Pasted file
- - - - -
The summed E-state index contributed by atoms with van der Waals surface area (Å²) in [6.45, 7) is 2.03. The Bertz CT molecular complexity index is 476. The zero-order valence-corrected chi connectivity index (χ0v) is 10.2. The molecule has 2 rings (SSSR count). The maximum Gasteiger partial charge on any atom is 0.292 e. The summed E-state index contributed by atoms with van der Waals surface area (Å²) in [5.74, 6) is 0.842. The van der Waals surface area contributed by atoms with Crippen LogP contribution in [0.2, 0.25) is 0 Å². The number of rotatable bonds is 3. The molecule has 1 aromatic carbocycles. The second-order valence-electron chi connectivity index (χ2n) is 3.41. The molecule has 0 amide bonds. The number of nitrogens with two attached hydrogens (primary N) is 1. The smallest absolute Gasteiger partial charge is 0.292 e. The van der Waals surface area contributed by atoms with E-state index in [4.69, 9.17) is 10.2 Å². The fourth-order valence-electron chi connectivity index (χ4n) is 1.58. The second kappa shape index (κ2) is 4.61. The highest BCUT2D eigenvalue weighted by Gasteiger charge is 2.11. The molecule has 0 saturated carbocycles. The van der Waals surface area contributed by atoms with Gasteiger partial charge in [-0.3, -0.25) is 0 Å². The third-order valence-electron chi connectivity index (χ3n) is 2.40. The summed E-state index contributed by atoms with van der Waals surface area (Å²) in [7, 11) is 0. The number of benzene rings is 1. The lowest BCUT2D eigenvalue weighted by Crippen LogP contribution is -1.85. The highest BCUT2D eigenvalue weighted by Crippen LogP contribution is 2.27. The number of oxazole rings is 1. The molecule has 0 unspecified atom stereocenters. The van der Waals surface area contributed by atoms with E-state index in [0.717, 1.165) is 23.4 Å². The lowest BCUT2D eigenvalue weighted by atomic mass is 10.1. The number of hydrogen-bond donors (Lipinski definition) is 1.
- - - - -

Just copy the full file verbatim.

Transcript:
The summed E-state index contributed by atoms with van der Waals surface area (Å²) in [6.45, 7) is 2.03. The Bertz CT molecular complexity index is 476. The zero-order valence-corrected chi connectivity index (χ0v) is 10.2. The molecule has 2 rings (SSSR count). The maximum Gasteiger partial charge on any atom is 0.292 e. The summed E-state index contributed by atoms with van der Waals surface area (Å²) in [5.74, 6) is 0.842. The van der Waals surface area contributed by atoms with Crippen LogP contribution in [0.2, 0.25) is 0 Å². The number of rotatable bonds is 3. The molecule has 1 aromatic carbocycles. The second-order valence-electron chi connectivity index (χ2n) is 3.41. The molecule has 0 amide bonds. The number of nitrogens with two attached hydrogens (primary N) is 1. The smallest absolute Gasteiger partial charge is 0.292 e. The van der Waals surface area contributed by atoms with E-state index in [4.69, 9.17) is 10.2 Å². The fourth-order valence-electron chi connectivity index (χ4n) is 1.58. The second kappa shape index (κ2) is 4.61. The highest BCUT2D eigenvalue weighted by Gasteiger charge is 2.11. The molecule has 0 saturated carbocycles. The van der Waals surface area contributed by atoms with Gasteiger partial charge in [-0.3, -0.25) is 0 Å². The third-order valence-electron chi connectivity index (χ3n) is 2.40. The summed E-state index contributed by atoms with van der Waals surface area (Å²) in [7, 11) is 0. The number of benzene rings is 1. The lowest BCUT2D eigenvalue weighted by Crippen LogP contribution is -1.85. The highest BCUT2D eigenvalue weighted by Crippen LogP contribution is 2.27. The number of oxazole rings is 1. The molecule has 0 unspecified atom stereocenters. The van der Waals surface area contributed by atoms with E-state index in [0.717, 1.165) is 23.4 Å². The lowest BCUT2D eigenvalue weighted by atomic mass is 10.1. The number of hydrogen-bond donors (Lipinski definition) is 1.